It's Always Something

Mitch Van Zelfden, CFA
Vice President, Portfolio Manager

Print / Download PDF

Many of you may remember Saturday Night Live’s Roseanne Roseannadanna, the program’s Weekend Update reporter that opined on current issues and questions, only for her monologue to morph into a comedic rant about another topic, typically a problem or inconvenience, that had little, if anything, to do with the original issue. When pressed by the anchor for the rationale behind her tangent, Roseannadanna would reply: “It’s Always Something. If it’s not one thing, it’s another.”

Several money managers likely find themselves uttering Roseannadanna’s signature tagline quite often these days, given the magnitude of this year’s stock market gain, which has likely surprised (and confused) even the savviest of prognosticators.

As of the time of this writing, the S&P 500 has advanced approximately 15% for the year-to-date (YTD) period, while the technology-heavy NASDAQ Composite has fared even better, up roughly 30%. The robust price gains are impressive considering the recent multiple bank failures, rising interest rates and threat of a U.S. government debt default. The market always seems to zig when it should be zagging. It’s always something.

It is no secret most of the market’s gain this year can be attributed to a handful of large growth and technology stocks. But, just as investors were growing concerned with the concentrated leadership, the good price performance began to broaden to some cyclical and economically sensitive sectors. This improvement in market breadth witnessed over the past few weeks is often viewed as a positive indicator of future price performance. It’s always something.

What happened to Wall Street’s well-telegraphed recession forecast? Indeed, negative corporate earnings revisions were common over the past 12-18 months, as many investors fretted the Federal Reserve’s (the Fed) actions to tighten monetary policy would slow the economy and hurt corporate profitability. However, those negative revisions have moderated considerably due, in part, to ebbing inflationary pressures, the still-strong labor market, which has supported areas of consumer spending, like leisure and travel services, and investors’ discounting of perceived growth and productivity benefits from Artificial Intelligence. Moreover, the market is generally at the time in the year (summer to early fall) where investors increasingly “look ahead” to the following year and discount growth expectations for that period. We note investors have penciled in a meaningful acceleration in earnings growth for 2024: 12%, up nicely from the meager 1% growth rate forecasted for 2023. So, the market has pivoted from expectations for recession to robust growth? It’s always something.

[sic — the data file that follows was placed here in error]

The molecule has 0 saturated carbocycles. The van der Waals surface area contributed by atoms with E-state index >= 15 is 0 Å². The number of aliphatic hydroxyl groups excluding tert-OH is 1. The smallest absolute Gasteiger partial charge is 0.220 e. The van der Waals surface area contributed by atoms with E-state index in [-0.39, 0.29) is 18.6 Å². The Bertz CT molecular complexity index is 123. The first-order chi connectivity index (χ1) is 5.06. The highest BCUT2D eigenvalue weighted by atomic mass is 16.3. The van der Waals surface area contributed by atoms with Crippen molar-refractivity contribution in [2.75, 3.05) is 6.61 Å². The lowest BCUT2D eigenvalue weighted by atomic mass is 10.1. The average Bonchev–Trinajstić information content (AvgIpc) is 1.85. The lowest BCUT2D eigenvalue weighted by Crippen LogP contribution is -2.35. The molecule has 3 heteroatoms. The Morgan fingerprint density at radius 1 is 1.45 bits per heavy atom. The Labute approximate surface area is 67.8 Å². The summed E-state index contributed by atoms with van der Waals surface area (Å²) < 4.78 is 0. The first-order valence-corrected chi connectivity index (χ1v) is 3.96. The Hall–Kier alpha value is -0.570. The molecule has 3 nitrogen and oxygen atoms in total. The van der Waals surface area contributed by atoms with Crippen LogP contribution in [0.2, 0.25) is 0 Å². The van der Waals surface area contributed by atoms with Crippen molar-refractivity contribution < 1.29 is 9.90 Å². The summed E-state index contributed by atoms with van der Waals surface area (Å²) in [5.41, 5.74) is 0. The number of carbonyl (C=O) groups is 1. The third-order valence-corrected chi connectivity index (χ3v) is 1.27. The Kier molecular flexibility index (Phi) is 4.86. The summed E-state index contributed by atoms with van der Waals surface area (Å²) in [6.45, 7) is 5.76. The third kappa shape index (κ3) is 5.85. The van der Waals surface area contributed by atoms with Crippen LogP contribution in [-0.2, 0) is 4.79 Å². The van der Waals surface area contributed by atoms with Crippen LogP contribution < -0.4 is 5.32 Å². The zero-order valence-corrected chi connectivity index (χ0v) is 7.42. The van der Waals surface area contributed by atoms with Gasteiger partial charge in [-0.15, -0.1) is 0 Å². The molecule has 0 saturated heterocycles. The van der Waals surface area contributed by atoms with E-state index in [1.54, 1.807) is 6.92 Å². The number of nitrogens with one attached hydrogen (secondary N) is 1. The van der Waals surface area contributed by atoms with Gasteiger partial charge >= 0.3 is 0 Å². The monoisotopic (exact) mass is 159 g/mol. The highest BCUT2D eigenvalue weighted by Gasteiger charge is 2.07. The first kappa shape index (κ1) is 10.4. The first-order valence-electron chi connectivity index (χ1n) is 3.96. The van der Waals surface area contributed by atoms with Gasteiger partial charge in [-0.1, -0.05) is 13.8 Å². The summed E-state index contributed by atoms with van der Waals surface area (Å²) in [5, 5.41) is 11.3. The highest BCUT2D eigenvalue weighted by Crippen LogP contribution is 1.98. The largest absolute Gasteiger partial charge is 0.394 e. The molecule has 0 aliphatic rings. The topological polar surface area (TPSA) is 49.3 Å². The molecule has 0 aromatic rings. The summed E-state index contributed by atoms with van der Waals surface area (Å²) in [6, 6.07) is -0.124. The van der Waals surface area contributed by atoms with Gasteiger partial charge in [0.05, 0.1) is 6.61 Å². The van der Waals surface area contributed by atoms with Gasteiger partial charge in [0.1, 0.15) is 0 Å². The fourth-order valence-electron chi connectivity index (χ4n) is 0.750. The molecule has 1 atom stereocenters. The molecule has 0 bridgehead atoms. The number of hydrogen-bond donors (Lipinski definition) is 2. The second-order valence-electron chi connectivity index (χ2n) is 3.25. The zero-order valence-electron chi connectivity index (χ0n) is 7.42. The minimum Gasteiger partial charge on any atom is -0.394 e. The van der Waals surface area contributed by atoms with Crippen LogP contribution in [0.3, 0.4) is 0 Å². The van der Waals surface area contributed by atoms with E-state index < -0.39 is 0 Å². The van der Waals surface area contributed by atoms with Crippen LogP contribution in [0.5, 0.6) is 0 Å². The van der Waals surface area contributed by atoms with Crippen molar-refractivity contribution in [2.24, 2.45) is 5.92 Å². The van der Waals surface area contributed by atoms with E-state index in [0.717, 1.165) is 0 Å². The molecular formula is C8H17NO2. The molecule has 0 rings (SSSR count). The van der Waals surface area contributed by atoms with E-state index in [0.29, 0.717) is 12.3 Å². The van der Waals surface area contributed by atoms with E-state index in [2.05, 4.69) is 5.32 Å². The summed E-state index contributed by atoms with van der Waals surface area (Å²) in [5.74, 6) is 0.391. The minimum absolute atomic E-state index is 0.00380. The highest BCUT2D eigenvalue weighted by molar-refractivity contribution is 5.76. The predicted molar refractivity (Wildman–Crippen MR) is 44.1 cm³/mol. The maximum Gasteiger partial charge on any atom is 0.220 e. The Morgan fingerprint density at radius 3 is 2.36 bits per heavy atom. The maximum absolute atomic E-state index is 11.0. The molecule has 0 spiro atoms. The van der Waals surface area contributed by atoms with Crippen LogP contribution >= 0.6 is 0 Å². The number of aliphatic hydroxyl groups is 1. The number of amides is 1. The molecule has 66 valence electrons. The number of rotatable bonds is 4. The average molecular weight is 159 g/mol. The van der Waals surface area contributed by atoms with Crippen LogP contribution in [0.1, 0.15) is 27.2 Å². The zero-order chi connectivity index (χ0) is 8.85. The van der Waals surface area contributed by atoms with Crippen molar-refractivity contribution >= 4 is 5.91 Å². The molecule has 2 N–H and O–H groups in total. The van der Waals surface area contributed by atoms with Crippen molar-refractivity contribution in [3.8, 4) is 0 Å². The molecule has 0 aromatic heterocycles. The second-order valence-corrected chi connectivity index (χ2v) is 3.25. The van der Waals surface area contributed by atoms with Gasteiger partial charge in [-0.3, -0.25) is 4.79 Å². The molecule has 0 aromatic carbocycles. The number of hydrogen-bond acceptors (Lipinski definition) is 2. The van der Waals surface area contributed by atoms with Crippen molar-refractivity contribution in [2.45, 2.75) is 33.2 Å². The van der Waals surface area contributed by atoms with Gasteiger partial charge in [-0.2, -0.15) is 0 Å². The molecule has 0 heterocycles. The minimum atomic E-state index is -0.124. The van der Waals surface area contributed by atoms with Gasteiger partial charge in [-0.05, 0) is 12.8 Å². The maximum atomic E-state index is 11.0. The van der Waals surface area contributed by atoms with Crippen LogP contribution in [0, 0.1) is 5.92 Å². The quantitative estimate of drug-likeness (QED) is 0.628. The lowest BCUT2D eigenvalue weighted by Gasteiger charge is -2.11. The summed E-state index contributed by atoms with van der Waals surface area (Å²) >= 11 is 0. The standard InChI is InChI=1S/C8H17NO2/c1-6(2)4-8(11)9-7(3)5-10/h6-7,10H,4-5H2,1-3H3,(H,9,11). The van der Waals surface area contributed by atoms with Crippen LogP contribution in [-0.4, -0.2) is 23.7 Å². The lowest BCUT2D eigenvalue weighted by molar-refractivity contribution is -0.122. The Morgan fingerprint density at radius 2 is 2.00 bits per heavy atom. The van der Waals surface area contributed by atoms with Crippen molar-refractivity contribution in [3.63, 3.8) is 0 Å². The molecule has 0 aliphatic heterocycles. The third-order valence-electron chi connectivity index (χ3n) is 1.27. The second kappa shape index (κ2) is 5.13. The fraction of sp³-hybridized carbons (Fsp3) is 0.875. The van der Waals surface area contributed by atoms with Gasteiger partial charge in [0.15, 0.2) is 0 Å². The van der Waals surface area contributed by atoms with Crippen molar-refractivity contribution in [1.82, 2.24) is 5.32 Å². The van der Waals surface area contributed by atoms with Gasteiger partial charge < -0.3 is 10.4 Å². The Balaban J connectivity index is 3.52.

The S&P 500’s valuation multiple has risen with year-to-date stock performance. The market’s twelve-month P/E (price-to-earnings) multiple stands at 19.1x, which is somewhat expensive relative to the 17.5x long-term average, leading some investors to question its sustainability. And, the premium multiple could suggest investors’ expectations for said improved earnings growth in 2024 is already, at least partially, priced into the market. However, when removing those large growth and technology stocks that, combined, represent 25-30% of the S&P 500, the valuation of the rest of the market (i.e., the approximate 490 remaining stocks) stands at a more reasonable 15.1x. It’s always something.

The Fed has made meaningful progress slowing headline inflation. May’s Consumer Price Index (CPI), which gauges what consumers pay for goods and services, stood at 4.0% year-over-year, down materially from June 2022’s 9.1% rate that, at the time, marked an approximate 40-year high. But, still-elevated inflation readings in some stickier areas of the CPI, namely services and shelter, could push the Fed to continue raising interest rates, an action that could increasingly pressure the demand for money and, in turn, economic growth. In fact, the Fed forecasts a slowdown in GDP growth over the balance of the year to roughly 1.0% for 2023, versus the 1.3% rate recorded for the first quarter. Although the timing of a potential economic slowdown is always elusive, there is the possibility it could slip into 2024, owing to monetary policy’s “lag effect,” which could somewhat dent said investors’ rosier earnings growth forecast for next year. It’s always something.

If it’s not one thing, it’s another. There are many moving pieces out there right now, none of them clear and many arguing with one another. This is not an unusual circumstance, but this episode offers more opportunities to go down a rabbit hole on a single concern while losing the larger picture. We do believe that focus is important in uncertain times like these. We maintain our focus on durable assets, diversified portfolios and controlling what can be controlled.